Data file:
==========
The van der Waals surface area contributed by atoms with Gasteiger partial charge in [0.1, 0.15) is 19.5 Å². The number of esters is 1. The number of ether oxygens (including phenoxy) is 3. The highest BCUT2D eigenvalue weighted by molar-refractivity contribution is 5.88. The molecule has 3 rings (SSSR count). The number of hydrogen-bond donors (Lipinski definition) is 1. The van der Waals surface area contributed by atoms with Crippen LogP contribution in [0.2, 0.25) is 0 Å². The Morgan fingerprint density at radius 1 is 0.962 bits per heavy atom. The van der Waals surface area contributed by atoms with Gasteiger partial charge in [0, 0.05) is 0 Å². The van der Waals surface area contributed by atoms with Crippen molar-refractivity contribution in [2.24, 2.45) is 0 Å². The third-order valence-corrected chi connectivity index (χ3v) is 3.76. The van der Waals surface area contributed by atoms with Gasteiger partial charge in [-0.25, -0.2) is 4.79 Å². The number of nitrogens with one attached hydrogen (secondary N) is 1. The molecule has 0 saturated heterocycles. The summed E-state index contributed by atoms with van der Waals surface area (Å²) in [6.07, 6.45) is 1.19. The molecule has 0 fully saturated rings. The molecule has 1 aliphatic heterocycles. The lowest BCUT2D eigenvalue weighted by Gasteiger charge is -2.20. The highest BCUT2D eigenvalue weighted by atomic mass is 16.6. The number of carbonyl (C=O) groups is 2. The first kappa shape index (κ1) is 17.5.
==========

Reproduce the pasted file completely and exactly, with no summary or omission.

The van der Waals surface area contributed by atoms with Gasteiger partial charge in [0.1, 0.15) is 19.5 Å². The number of esters is 1. The number of ether oxygens (including phenoxy) is 3. The highest BCUT2D eigenvalue weighted by molar-refractivity contribution is 5.88. The molecule has 3 rings (SSSR count). The number of hydrogen-bond donors (Lipinski definition) is 1. The van der Waals surface area contributed by atoms with Crippen LogP contribution in [0.2, 0.25) is 0 Å². The Morgan fingerprint density at radius 1 is 0.962 bits per heavy atom. The van der Waals surface area contributed by atoms with Gasteiger partial charge in [0, 0.05) is 0 Å². The van der Waals surface area contributed by atoms with Crippen molar-refractivity contribution in [2.24, 2.45) is 0 Å². The third-order valence-corrected chi connectivity index (χ3v) is 3.76. The van der Waals surface area contributed by atoms with Gasteiger partial charge in [-0.25, -0.2) is 4.79 Å². The number of nitrogens with one attached hydrogen (secondary N) is 1. The molecule has 0 saturated heterocycles. The summed E-state index contributed by atoms with van der Waals surface area (Å²) in [6.07, 6.45) is 1.19. The molecule has 0 fully saturated rings. The molecule has 1 aliphatic heterocycles. The lowest BCUT2D eigenvalue weighted by Gasteiger charge is -2.20. The highest BCUT2D eigenvalue weighted by atomic mass is 16.6. The number of carbonyl (C=O) groups is 2. The first kappa shape index (κ1) is 17.5.